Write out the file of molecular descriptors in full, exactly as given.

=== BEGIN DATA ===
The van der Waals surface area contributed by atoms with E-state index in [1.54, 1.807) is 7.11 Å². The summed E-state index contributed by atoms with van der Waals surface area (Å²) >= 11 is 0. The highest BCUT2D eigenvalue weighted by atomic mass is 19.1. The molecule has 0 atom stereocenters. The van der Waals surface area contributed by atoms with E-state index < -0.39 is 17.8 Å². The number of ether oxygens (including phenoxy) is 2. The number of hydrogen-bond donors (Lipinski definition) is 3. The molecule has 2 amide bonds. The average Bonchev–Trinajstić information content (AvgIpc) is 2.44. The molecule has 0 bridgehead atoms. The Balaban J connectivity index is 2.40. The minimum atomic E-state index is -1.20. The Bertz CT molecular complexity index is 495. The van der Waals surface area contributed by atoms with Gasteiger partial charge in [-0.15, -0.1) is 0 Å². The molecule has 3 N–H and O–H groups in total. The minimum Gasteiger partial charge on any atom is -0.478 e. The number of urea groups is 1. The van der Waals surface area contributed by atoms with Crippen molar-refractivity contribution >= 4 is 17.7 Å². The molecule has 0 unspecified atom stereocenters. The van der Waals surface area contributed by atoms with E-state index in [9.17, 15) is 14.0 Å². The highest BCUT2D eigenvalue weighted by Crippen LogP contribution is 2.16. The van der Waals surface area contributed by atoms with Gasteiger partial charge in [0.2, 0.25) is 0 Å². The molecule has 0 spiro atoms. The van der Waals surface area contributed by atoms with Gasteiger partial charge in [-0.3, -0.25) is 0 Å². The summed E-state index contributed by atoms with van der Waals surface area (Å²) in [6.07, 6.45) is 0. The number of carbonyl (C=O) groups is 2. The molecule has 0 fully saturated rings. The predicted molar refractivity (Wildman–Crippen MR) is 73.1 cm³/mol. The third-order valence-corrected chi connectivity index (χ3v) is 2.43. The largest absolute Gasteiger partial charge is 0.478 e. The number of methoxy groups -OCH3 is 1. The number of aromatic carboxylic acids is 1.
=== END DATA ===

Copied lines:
The van der Waals surface area contributed by atoms with E-state index in [1.54, 1.807) is 7.11 Å². The summed E-state index contributed by atoms with van der Waals surface area (Å²) >= 11 is 0. The highest BCUT2D eigenvalue weighted by atomic mass is 19.1. The molecule has 0 atom stereocenters. The van der Waals surface area contributed by atoms with E-state index < -0.39 is 17.8 Å². The number of ether oxygens (including phenoxy) is 2. The number of hydrogen-bond donors (Lipinski definition) is 3. The molecule has 2 amide bonds. The average Bonchev–Trinajstić information content (AvgIpc) is 2.44. The molecule has 0 bridgehead atoms. The Balaban J connectivity index is 2.40. The minimum atomic E-state index is -1.20. The Bertz CT molecular complexity index is 495. The van der Waals surface area contributed by atoms with Gasteiger partial charge in [-0.15, -0.1) is 0 Å². The molecule has 3 N–H and O–H groups in total. The minimum Gasteiger partial charge on any atom is -0.478 e. The number of urea groups is 1. The van der Waals surface area contributed by atoms with Crippen molar-refractivity contribution >= 4 is 17.7 Å². The molecule has 0 unspecified atom stereocenters. The van der Waals surface area contributed by atoms with E-state index in [9.17, 15) is 14.0 Å². The highest BCUT2D eigenvalue weighted by Crippen LogP contribution is 2.16. The van der Waals surface area contributed by atoms with Gasteiger partial charge in [0.2, 0.25) is 0 Å². The molecule has 0 spiro atoms. The van der Waals surface area contributed by atoms with Gasteiger partial charge in [-0.3, -0.25) is 0 Å². The summed E-state index contributed by atoms with van der Waals surface area (Å²) in [6.07, 6.45) is 0. The number of carbonyl (C=O) groups is 2. The molecule has 0 fully saturated rings. The predicted molar refractivity (Wildman–Crippen MR) is 73.1 cm³/mol. The third-order valence-corrected chi connectivity index (χ3v) is 2.43. The largest absolute Gasteiger partial charge is 0.478 e. The number of methoxy groups -OCH3 is 1. The number of aromatic carboxylic acids is 1.